Preterm birth and risk for asthma and eczema
Asthma and atopic dermatitis are among the most common chronic diseases in children. A new study looks at how preterm birth affects the risk for developing these diseases.
The association of preterm birth with severe asthma and atopic dermatitis: a national cohort study.
Trønnes H, Wilcox AJ, Lie RT, Markestad T, Moster D.
Pediatr Allergy Immunol. 2013 Dec
Atopic diseases: Asthma and eczema
Asthma and atopic dermatitis (eczema) are among the most common chronic disorders in childhood. The two diseases are regarded as atopic disorders, and children with atopic dermatitis are at increased risk of developing asthma.
Being born too early is associated with increased risk of several diseases, including asthma, while the reports on the association between preterm birth and atopic dermatitis are inconsistent. Some of these studies have even reported that preterm birth is associated with decreased risk of atopic dermatitis.
Data from registries in Norway
In a study recently published in the journal Pediatric Allergy and Immunology the researchers aimed to explore the association of preterm birth with asthma and atopic dermatitis. PhD candidate Håvard Trønnes and his co-authors analyzed linked data from the Medical Birth Registry of Norway, the National Insurance Scheme, and other national registries. All live births in Norway from 1967 through 2001 were followed through 2005. The outcomes asthma and atopic dermatitis were identified among recipients of basic and attendance benefits from the National Insurance Scheme.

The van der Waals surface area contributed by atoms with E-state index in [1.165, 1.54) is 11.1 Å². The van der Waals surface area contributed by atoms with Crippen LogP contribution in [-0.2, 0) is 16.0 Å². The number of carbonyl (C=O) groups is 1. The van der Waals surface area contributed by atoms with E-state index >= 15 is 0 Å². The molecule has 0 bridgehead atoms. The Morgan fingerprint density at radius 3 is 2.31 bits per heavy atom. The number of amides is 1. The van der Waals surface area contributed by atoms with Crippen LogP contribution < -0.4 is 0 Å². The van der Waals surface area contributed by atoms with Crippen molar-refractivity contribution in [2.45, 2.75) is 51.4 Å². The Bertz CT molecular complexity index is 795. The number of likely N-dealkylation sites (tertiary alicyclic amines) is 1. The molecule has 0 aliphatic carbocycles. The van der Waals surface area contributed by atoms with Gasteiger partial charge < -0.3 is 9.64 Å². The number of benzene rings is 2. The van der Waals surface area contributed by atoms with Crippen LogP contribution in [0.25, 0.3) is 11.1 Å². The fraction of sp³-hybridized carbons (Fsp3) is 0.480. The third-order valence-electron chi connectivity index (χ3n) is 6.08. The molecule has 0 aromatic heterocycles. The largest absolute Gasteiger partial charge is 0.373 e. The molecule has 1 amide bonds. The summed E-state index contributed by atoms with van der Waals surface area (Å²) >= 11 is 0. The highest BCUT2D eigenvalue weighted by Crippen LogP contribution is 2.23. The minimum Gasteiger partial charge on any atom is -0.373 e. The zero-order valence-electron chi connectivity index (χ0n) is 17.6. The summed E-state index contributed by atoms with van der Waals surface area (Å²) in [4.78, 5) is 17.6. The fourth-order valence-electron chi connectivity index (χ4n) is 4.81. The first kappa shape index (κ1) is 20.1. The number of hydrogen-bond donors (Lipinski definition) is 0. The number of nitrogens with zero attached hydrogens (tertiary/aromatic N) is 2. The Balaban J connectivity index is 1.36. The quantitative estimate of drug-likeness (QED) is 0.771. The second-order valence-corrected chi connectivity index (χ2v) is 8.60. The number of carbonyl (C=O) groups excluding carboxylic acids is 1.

Gestational age and risk
From 1967 through 2001, there were a total of 2,024,215 live births in Norway. Among these, 1,760,821 (87%) met the inclusion criteria. The researchers identified 9,349 (0.5 %) cases of asthma and 6,930 (0.4 %) cases of severe atopic dermatitis. Preterm birth was associated with increased risk of asthma and decreased risk of atopic dermatitis. These associations were stronger for the earliest deliveries (before 32 weeks’ gestation). There were similarities and differences in risk factors for the two diseases. The findings suggest that asthma and atopic dermatitis are – at least partly – different clinical entities. An important limitation of the study is that only severe disease was registered in the National Insurance Scheme.
Future research is warranted to explore if the observed associations are valid also for mild and moderate disease.
Read the full article here: http://onlinelibrary.wiley.com/doi/10.1111/pai.12170/pdf